And the mammogram nonsense goes on …

Given my previous curmudgeonly rants about the general uselessness of mammograms I was pleased, nay, delighted when when the Canadian Task Force on Preventive Health Care issued new guidelines – ever-so-gently suggesting that perhaps this pop culture myth that ‘mammograms save lives”, especially that of younger women, is a crock. Naturally they phrased it in dry, epidemiologic language, but you’d thought the poor geezers had suggested women shouldn’t be allowed to vote.

The response, anecdotal, I’ll grant you but shrill, emotive and generally overwhelming was: Well! How dare you condemn women to death you dreadful guideline-writing scum you. Letters poured into newspapers and editorials pilloried the Task Force – the inevitable line was “having a mammogram saved my life”.

Politically incorrect and uwomanly of me it may be, but my first thought was, ‘Really?! How do you know? Given that a teensy mass that couldn’t even fill the head of a pin is now called a cancer and the person who’s had it a survivor?’

Perhaps less vocal people felt relieved that the Task Force had articulated what they had thought all along, that it may not be such a splendid thing to squish your breasts between two metal plates once a year even as you ended up dosed with radiation but I don’t know.

As far as I’m concerned the Task Force didn’t go far enough. They clearly stated that women who had the BRCA1 and 2 genes or had a family history continue to have regular mammograms, even as early as 40 and added that older women, those over 70, should also be screened. They politely did not say, trust us, if you have cancer you’ll know it. Ideally, a mammogram will find a fast-growing cancer early. By and large, it won’t. What it will find is what all those cancers that don’t want to be found, the bits and pieces of slightly abnormal tissue we all have – and which will be found if we go looking for trouble. Which is essentially what screening is.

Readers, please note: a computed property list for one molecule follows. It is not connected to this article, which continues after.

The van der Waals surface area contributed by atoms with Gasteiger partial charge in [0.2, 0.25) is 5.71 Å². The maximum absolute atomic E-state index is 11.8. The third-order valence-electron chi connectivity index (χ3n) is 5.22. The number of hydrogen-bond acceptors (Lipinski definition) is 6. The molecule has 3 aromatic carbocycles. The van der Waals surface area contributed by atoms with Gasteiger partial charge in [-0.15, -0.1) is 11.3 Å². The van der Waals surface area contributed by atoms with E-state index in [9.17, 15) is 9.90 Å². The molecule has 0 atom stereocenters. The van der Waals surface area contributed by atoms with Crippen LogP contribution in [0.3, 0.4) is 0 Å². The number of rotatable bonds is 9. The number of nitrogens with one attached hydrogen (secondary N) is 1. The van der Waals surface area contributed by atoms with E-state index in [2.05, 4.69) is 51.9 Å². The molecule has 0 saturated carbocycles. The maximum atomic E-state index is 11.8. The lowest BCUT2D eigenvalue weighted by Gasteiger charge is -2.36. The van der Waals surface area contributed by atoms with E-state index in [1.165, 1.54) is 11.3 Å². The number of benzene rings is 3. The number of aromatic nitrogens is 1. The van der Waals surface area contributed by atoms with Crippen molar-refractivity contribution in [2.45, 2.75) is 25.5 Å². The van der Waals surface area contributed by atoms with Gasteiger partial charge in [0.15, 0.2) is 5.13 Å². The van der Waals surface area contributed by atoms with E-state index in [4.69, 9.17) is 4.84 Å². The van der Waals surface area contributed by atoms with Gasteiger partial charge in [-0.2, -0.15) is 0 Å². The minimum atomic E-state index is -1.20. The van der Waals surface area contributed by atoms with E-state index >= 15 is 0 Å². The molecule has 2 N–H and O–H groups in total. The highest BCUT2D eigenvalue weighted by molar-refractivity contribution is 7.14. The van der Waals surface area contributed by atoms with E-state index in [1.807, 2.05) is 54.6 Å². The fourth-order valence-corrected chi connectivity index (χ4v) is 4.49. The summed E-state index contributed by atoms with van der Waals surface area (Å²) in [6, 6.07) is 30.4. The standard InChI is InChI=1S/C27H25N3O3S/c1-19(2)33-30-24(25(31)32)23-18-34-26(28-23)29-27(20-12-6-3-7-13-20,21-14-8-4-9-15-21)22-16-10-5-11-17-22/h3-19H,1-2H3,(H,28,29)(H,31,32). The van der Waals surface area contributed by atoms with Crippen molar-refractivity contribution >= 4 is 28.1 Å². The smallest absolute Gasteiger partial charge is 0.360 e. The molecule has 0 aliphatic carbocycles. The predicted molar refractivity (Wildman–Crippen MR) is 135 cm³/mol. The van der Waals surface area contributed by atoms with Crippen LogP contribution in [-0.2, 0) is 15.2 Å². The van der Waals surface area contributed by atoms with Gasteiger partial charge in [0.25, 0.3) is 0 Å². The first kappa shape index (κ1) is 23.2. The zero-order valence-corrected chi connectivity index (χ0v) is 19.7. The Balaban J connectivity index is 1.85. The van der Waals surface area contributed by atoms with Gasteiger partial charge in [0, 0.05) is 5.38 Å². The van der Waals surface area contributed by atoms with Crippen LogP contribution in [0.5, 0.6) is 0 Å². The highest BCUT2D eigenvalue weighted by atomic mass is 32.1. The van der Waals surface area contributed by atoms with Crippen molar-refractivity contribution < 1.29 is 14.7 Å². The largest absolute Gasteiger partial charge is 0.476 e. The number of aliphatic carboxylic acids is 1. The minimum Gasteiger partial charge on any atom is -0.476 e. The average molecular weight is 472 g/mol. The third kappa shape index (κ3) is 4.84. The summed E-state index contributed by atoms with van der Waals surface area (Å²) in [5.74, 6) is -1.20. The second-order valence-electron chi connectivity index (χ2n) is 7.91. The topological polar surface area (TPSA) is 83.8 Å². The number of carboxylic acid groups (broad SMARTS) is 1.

Alas, screening is all too often confused with ‘cure’. Or ‘treatment’. Which screening simply cannot be. Screening is a way to make obvious something that was there that we didn’t know about, theoretically to ‘catch’ something dangerous early. As if.

But, hey, we’ve got the runs for the cure and all those pretty celebrities (and nonentities) going on the telly to lecture us on how we should all be focused on preventive care and take our radiation. Or have someone thrust a sharp object up our colon. Yes, sharp. The kind of thing that can slip and perforate the bowel and have you in the ICU faster than you can say colonoscopy.

But I wax incoherent.

So, once again, a brief lesson in how cancerous cells evolve. Cells divide over the course of their and our lives; with each division the odds of a ‘mistake’ increases. Which is why cancer is generally a disease of old age. The more those cells divide the greater the odds that something will go askew and result in what, if found, we will call cancer or pre-cancer or some damn fool thing. (Of course as we get older our cells divide more slowly which is why most older people die with cancer not of it.)

Then we attack what we’ve found with all the tools of the early 20th century: radiation, surgery and harsh drugs. True, a handful of cancers are actually treatable with some new meds, usually fairly rare cancers, and a few drugs can increase life span. We are better at targeting and focusing and not killing quite so many non-cancerous cells. But the reality remains that we’re still focused on zapping and poisoning and cutting out cancers, just as they were in close to a hundred years ago and, barring the smoking/lung cancer connection, no closer to understanding why some people get cancer and others don’t.